This suggestion attracts the ‘but the banks will all leave’ mantra. To which, again, there are two sensible (albeit radical) responses: then let them go – the entrepreneurial sector doesn’t need them anyway. And/or, coordinate with all G20 nations to ensure that wherever they go, the regime will be the same.

(Cut to the bit about this sort of thing being Communist).

Ultimately, the best solution to this problem – and it really is a carcinogenic drug we must get capital finance off if our creativity in all walks of life is not to degrade further – is to simply treat the banks and bourses as a Maginot Line, and walk round them.

This isn’t mad, and it is entirely consistent with what I’ve been blogging about for the last seven years. I was in business for nearly four decades, and to me this remains an issue of the diversification of capital financing. After one disastrous experience in the clutches of City traders, brokers, analysts, and M&A specialists, I made a vow to stay clear of them ever afterwards. I did not struggle to find money; what I did get was active partners rather than greedy, remote shareholders.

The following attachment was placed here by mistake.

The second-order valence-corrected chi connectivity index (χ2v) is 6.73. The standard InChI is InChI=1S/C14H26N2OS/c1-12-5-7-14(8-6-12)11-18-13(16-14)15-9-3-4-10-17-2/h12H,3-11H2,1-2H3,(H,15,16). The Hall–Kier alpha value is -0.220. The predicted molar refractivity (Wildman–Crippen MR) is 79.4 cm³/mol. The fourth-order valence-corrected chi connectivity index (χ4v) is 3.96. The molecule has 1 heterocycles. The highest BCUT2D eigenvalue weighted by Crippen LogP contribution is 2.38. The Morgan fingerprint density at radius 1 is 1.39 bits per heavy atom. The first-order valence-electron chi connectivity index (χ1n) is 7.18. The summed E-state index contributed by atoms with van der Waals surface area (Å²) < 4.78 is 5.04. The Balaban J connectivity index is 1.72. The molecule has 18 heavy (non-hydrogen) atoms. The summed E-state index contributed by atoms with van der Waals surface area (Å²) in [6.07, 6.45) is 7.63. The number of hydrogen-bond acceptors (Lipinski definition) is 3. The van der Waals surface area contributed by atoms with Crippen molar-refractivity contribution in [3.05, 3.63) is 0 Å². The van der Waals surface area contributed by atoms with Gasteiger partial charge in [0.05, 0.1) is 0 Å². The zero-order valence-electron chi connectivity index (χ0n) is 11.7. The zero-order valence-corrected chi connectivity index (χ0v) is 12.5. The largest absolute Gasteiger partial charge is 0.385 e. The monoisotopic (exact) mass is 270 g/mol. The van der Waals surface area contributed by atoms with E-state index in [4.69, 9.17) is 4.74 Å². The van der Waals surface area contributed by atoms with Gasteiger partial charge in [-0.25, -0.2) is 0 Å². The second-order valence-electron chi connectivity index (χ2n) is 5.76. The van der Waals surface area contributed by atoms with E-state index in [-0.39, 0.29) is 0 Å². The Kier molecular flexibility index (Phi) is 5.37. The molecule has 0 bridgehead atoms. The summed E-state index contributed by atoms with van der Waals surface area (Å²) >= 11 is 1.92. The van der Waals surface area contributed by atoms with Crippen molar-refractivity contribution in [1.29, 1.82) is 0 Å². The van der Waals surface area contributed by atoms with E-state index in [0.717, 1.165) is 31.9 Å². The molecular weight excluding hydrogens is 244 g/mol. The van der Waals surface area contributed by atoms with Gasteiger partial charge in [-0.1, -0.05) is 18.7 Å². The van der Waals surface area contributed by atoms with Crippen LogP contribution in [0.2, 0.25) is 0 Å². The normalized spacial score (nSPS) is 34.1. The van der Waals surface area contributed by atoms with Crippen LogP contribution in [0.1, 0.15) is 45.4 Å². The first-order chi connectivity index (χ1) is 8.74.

Over three quarters of all SMEs don’t use banking finance, and the majority of larger-medium companies aren’t listed. Importantly, nearly all Britain’s future economy-rebalancing companies could very easily leave the banks without their business. In time – say, twenty to thirty years – investment and merchant banks especially would be left with the Dodos. And they would die. This is called The Free Market.

Jim O’Neill of Goldman Sachs was on BBCNews Hardtalk last night. It is very hard to dislike O’Neill: he has fought long and hard to get the Glazers out of Old Trafford – even though they are a Goldman client – and he gives straight answers to difficult questions. Given he’s now Chairman of GS’s asset management division, he’s probably also very good at what he does – and doing something useful to help investors. It would be interesting to see how he might react if approached by an enterprising Minister, and asked, “How in simple language can we make this system fairer and fit for purpose?” Or (more to the point) “Would you be interested in setting up an alternative finance initiative free of Government meddling?”